much ado about veal

So this week was basically vacation for the pastry students since the week was completed dedicated to cuisine.  Chef presented us with three separate menus ideas for the week… a balanced menu, a business dinner menu, and a typical bistro menu.

The balanced menu consisted of a raw salmon starter marinated in a dill and citrus vinaigrette, a traditional veal stew with a side of pilaf rice for the main course, and a sugar tart for dessert.

The raw salmon platter was a light and refreshing way to start the day, but the green peppercorns and dill seemed to overpower most of the salmon flavor.  The sugar tart was basically a yeast dough flavored with sugar and butter =P  Nothing to write home about.  And I didn’t care for the veal stew, so you can imagine my enthusiasm when I learned that we’d be making it in practical.  I ended up wrapping up my stew in a foil shaped boat and left it on the free-for-all table in the Winter Garden.  Someone must have been hungry, because by the time I got changed and came out of the locker room, my stew was gone =P  Yay, at least it didn’t go to waste =)

I was really looking forward to the business dinner menu since it didn’t involve veal… filet mignon instead!   To start, Chef Frederick prepared a Flemish leek pie, which reeked of this stinky cheese from Northern France, Maroilles.  The aroma was quite strong, (so strong that Chef actually had to wear latex gloves to handle it) but thankfully, the taste was a bit lighter.  For the main event, Chef Frederick prepared a whole beef tenderloin, tied each piece with kitchen string to form round tournedos, and then grilled them bleusaignant, and a point, which we would have to do in practical.  Of course, we were only given three tournedos to work with, so if we messed one up, then we were screwed =P   I was relieved when Chef said my steaks were cooked parfait =)  We served the tournedos with a bearnaise sauce flavored with tarragon and other fresh herbs and a side of potatoes pont neuf, which were basically deep-fried thick potato sticks). Yum =D

For dessert, Chef made a delicious and extremely luscious frozen coffee bombe (a bit like a semi-freddo) with a caramel and cognac sauce.   I don’t drink much coffee, but I’m really starting to dig all these coffee desserts.  *sigh… my tastes are definitely changing ><

Last on the list was a typical bistro menu, which started off with a saffron mussel soup. Chef used the little black mussels, just like the ones used in Linguine & Mussels alla Diavola, and thickened the soup with cream and egg yolks, seasoned with a hint of saffron.  The soup was quite flavorful and rich, a precursor to the hearty meal ahead, but I suppose that’s expected when dining at any French bistro.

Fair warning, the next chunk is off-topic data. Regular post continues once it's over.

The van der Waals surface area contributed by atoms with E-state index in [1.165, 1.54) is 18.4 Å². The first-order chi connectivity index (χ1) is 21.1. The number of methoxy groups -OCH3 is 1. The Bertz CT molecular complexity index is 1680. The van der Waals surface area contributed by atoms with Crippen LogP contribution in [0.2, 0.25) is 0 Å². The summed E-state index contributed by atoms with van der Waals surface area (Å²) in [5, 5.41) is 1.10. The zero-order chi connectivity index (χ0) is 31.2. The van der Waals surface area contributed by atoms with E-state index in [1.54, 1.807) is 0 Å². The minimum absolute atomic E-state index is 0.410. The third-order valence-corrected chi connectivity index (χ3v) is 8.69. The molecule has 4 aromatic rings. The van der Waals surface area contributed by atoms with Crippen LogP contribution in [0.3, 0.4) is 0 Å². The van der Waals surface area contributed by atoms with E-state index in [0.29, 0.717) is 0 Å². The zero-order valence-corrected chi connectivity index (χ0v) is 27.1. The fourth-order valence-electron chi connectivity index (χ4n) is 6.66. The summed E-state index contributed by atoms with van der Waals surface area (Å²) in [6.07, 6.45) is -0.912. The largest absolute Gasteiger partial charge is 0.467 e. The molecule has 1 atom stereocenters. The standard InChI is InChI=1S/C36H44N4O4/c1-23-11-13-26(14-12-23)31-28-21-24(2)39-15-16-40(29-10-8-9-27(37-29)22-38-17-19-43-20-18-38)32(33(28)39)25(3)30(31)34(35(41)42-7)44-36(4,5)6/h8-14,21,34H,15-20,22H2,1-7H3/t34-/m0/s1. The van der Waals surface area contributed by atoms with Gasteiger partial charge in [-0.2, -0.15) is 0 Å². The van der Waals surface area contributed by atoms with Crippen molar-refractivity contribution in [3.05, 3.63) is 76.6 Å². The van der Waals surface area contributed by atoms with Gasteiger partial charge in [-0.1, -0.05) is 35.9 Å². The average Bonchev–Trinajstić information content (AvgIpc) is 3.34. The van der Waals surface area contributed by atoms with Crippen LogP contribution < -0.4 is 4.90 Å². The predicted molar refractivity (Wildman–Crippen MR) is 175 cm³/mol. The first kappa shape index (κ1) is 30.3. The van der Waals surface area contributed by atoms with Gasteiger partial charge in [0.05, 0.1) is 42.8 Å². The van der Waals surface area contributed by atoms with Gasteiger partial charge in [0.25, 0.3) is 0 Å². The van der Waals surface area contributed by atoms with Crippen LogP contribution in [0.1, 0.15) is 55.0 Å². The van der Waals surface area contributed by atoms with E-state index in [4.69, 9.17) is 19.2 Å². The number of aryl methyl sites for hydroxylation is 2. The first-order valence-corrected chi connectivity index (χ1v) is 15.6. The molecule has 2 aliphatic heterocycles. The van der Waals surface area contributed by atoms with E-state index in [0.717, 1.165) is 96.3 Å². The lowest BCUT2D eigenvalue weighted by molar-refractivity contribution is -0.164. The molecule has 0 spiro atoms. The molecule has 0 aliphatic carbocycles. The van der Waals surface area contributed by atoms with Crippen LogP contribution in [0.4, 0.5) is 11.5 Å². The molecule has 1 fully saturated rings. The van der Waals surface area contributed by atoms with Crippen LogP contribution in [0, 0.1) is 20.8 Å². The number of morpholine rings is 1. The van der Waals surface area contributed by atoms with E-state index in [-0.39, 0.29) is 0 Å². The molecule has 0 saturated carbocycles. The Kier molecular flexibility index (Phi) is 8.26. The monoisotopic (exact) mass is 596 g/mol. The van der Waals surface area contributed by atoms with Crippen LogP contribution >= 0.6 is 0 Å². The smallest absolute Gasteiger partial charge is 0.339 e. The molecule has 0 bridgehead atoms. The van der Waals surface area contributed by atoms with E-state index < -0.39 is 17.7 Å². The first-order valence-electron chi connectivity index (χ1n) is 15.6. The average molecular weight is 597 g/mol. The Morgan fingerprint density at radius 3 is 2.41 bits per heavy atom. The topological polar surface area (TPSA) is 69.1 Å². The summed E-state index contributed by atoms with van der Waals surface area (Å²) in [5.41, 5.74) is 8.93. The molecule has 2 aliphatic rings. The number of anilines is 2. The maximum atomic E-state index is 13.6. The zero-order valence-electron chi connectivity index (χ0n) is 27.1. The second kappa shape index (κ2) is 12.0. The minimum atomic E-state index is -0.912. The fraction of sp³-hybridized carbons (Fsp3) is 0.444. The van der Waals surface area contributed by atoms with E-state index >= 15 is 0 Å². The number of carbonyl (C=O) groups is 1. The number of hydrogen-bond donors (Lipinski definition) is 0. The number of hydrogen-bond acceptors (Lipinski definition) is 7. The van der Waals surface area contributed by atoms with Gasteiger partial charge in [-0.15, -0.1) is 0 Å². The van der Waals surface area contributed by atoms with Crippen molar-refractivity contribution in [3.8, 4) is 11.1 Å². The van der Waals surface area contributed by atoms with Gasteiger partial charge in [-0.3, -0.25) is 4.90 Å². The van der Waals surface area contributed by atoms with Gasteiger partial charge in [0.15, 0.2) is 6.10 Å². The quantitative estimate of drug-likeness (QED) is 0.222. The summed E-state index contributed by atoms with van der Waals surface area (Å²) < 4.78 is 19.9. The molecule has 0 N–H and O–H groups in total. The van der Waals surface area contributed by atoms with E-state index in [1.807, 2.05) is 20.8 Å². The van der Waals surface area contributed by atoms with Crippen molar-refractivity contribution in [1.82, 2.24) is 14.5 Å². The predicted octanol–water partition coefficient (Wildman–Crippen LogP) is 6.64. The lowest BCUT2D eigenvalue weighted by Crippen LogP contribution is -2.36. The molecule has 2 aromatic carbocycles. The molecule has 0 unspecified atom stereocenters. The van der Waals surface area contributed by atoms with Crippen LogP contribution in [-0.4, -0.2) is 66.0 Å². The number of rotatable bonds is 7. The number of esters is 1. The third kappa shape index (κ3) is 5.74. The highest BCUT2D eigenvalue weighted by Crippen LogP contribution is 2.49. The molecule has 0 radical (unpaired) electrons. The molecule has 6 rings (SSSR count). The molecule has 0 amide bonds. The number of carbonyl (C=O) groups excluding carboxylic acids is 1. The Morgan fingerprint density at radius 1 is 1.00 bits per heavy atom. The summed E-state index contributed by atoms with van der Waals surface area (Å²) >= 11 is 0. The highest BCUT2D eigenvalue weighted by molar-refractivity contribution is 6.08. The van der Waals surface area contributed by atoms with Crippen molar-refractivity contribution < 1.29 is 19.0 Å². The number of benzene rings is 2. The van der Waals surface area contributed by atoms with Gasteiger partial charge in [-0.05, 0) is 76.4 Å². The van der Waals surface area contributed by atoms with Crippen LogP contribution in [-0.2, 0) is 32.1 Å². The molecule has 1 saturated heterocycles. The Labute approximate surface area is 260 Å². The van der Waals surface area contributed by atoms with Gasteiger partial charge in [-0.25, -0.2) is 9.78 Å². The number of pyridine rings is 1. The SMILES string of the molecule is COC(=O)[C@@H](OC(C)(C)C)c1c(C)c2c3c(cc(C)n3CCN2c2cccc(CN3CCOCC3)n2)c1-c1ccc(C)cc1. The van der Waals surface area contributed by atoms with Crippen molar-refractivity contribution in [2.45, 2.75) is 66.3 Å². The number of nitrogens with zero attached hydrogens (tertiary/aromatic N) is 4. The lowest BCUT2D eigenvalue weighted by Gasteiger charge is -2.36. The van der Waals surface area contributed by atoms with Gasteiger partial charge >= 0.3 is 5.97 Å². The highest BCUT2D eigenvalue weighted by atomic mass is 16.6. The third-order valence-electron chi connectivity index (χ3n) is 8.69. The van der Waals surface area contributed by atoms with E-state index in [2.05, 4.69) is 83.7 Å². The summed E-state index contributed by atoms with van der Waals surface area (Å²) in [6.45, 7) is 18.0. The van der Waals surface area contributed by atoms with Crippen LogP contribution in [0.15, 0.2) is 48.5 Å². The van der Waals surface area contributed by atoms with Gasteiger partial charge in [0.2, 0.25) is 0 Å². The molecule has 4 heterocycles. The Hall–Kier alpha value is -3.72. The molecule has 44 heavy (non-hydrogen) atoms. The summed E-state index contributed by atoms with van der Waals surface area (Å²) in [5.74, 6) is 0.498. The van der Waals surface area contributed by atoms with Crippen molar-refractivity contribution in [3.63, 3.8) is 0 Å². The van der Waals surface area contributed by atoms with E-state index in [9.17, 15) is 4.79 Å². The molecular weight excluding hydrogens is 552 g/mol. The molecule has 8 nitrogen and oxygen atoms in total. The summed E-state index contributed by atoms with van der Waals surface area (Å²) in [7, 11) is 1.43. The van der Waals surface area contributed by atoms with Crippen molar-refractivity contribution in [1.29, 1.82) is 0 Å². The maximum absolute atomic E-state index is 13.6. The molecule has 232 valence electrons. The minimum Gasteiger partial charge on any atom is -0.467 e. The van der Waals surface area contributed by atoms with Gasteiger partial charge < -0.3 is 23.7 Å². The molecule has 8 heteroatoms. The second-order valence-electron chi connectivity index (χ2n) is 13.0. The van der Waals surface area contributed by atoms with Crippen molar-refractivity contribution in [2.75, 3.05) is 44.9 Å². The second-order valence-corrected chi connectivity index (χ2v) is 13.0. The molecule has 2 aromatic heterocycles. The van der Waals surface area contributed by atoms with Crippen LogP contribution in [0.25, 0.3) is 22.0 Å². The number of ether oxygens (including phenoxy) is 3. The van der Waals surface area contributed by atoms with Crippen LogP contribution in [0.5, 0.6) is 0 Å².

We’d have to prepare another veal dish in practical, this time being veal chops basted in butter, served with a side of fried potatoes and pearl onions, button mushrooms, and bacon all sauteed together in butter.  Quite a hearty meal, yesh?

Since we were in class on Saturday and the school was practically empty, I gave my veal chop to one of the dishwashers to take home for dinner.

Chef finished the demonstration with an Italian-style strawberry dessert with pistachio biscuits and mascarpone.  He marinated the strawberries with a splash of balsamic vinegar, which was absolutely ingenuous, and then drizzled on a bit of basil-infused olive oil.

The dessert tasted as beautiful as it looked… a perfect example of how sweet and savory components can infuse together to form something wonderfully delightful =)

It was kind of nice to go for a week without pastry.   We weren’t introduced to any baked goods loaded with butter and sugar to tempt us in further enhancing our waistlines and love handles.  You know, since I ate healthier this week (as in not eating most of the food from school), I think I shed a few pounds… actually, probably only a few grams =P  but still, better than losing nothing or worse yet, gaining!

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